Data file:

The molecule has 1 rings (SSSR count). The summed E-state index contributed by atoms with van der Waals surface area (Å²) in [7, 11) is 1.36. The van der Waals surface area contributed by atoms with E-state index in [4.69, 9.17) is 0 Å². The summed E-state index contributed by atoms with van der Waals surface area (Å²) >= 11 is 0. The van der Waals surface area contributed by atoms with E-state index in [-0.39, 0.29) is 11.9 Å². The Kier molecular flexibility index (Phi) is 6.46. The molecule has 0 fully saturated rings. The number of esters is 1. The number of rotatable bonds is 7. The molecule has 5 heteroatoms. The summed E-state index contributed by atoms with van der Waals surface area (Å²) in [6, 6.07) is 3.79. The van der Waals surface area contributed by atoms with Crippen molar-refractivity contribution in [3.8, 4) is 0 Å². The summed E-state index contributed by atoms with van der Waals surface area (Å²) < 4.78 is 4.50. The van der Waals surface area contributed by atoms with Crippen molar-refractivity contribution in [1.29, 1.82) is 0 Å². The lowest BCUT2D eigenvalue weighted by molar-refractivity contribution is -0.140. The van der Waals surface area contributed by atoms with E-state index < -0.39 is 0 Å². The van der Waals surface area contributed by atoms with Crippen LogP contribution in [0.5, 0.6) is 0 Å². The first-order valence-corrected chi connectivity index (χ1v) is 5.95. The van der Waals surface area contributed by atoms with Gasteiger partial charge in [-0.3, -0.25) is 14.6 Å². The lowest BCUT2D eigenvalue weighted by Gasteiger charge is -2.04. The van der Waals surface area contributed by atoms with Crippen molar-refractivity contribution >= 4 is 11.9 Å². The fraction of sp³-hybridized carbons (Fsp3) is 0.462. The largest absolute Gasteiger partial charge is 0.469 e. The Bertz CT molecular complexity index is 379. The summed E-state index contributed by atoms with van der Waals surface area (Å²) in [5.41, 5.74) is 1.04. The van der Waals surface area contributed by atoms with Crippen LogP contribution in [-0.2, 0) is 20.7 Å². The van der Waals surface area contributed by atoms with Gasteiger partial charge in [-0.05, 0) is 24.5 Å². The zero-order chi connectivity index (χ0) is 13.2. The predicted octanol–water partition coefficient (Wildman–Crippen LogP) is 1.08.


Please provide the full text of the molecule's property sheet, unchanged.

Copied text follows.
The molecule has 1 rings (SSSR count). The summed E-state index contributed by atoms with van der Waals surface area (Å²) in [7, 11) is 1.36. The van der Waals surface area contributed by atoms with E-state index in [4.69, 9.17) is 0 Å². The summed E-state index contributed by atoms with van der Waals surface area (Å²) >= 11 is 0. The van der Waals surface area contributed by atoms with E-state index in [-0.39, 0.29) is 11.9 Å². The Kier molecular flexibility index (Phi) is 6.46. The molecule has 0 fully saturated rings. The number of esters is 1. The number of rotatable bonds is 7. The molecule has 5 heteroatoms. The summed E-state index contributed by atoms with van der Waals surface area (Å²) in [6, 6.07) is 3.79. The van der Waals surface area contributed by atoms with Crippen molar-refractivity contribution in [3.8, 4) is 0 Å². The summed E-state index contributed by atoms with van der Waals surface area (Å²) < 4.78 is 4.50. The van der Waals surface area contributed by atoms with Crippen molar-refractivity contribution in [1.29, 1.82) is 0 Å². The lowest BCUT2D eigenvalue weighted by molar-refractivity contribution is -0.140. The van der Waals surface area contributed by atoms with E-state index < -0.39 is 0 Å². The van der Waals surface area contributed by atoms with Crippen LogP contribution in [0.5, 0.6) is 0 Å². The first-order valence-corrected chi connectivity index (χ1v) is 5.95. The van der Waals surface area contributed by atoms with Gasteiger partial charge in [-0.3, -0.25) is 14.6 Å². The lowest BCUT2D eigenvalue weighted by Gasteiger charge is -2.04. The van der Waals surface area contributed by atoms with Crippen molar-refractivity contribution >= 4 is 11.9 Å². The fraction of sp³-hybridized carbons (Fsp3) is 0.462. The largest absolute Gasteiger partial charge is 0.469 e. The Bertz CT molecular complexity index is 379. The summed E-state index contributed by atoms with van der Waals surface area (Å²) in [5.41, 5.74) is 1.04. The van der Waals surface area contributed by atoms with Crippen LogP contribution in [-0.2, 0) is 20.7 Å². The van der Waals surface area contributed by atoms with Gasteiger partial charge in [-0.05, 0) is 24.5 Å². The zero-order chi connectivity index (χ0) is 13.2. The predicted octanol–water partition coefficient (Wildman–Crippen LogP) is 1.08.